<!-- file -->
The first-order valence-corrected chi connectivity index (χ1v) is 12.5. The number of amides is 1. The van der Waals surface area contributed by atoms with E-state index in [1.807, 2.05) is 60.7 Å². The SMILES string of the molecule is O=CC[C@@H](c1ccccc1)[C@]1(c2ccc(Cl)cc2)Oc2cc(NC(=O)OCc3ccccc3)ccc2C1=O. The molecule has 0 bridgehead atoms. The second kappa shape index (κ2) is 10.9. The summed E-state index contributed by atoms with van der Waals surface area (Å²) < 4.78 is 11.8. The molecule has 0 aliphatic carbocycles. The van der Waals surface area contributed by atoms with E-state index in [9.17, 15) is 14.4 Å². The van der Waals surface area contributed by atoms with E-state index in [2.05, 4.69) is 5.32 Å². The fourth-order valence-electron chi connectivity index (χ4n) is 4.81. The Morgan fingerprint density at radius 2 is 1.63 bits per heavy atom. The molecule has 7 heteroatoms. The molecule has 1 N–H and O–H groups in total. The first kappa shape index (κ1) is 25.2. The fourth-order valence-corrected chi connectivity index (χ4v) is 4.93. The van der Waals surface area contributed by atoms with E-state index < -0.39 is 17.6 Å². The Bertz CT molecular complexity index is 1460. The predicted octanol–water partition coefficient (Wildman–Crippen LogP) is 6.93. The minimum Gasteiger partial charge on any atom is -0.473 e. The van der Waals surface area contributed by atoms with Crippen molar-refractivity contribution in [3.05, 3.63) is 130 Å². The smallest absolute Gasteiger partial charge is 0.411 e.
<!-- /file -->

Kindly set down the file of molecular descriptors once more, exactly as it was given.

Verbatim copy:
The first-order valence-corrected chi connectivity index (χ1v) is 12.5. The number of amides is 1. The van der Waals surface area contributed by atoms with E-state index in [1.807, 2.05) is 60.7 Å². The SMILES string of the molecule is O=CC[C@@H](c1ccccc1)[C@]1(c2ccc(Cl)cc2)Oc2cc(NC(=O)OCc3ccccc3)ccc2C1=O. The molecule has 0 bridgehead atoms. The second kappa shape index (κ2) is 10.9. The summed E-state index contributed by atoms with van der Waals surface area (Å²) < 4.78 is 11.8. The molecule has 0 aliphatic carbocycles. The van der Waals surface area contributed by atoms with E-state index in [9.17, 15) is 14.4 Å². The van der Waals surface area contributed by atoms with E-state index in [2.05, 4.69) is 5.32 Å². The fourth-order valence-electron chi connectivity index (χ4n) is 4.81. The Morgan fingerprint density at radius 2 is 1.63 bits per heavy atom. The molecule has 7 heteroatoms. The molecule has 1 N–H and O–H groups in total. The first kappa shape index (κ1) is 25.2. The fourth-order valence-corrected chi connectivity index (χ4v) is 4.93. The van der Waals surface area contributed by atoms with E-state index < -0.39 is 17.6 Å². The Bertz CT molecular complexity index is 1460. The predicted octanol–water partition coefficient (Wildman–Crippen LogP) is 6.93. The minimum Gasteiger partial charge on any atom is -0.473 e. The van der Waals surface area contributed by atoms with Crippen molar-refractivity contribution in [3.05, 3.63) is 130 Å². The smallest absolute Gasteiger partial charge is 0.411 e.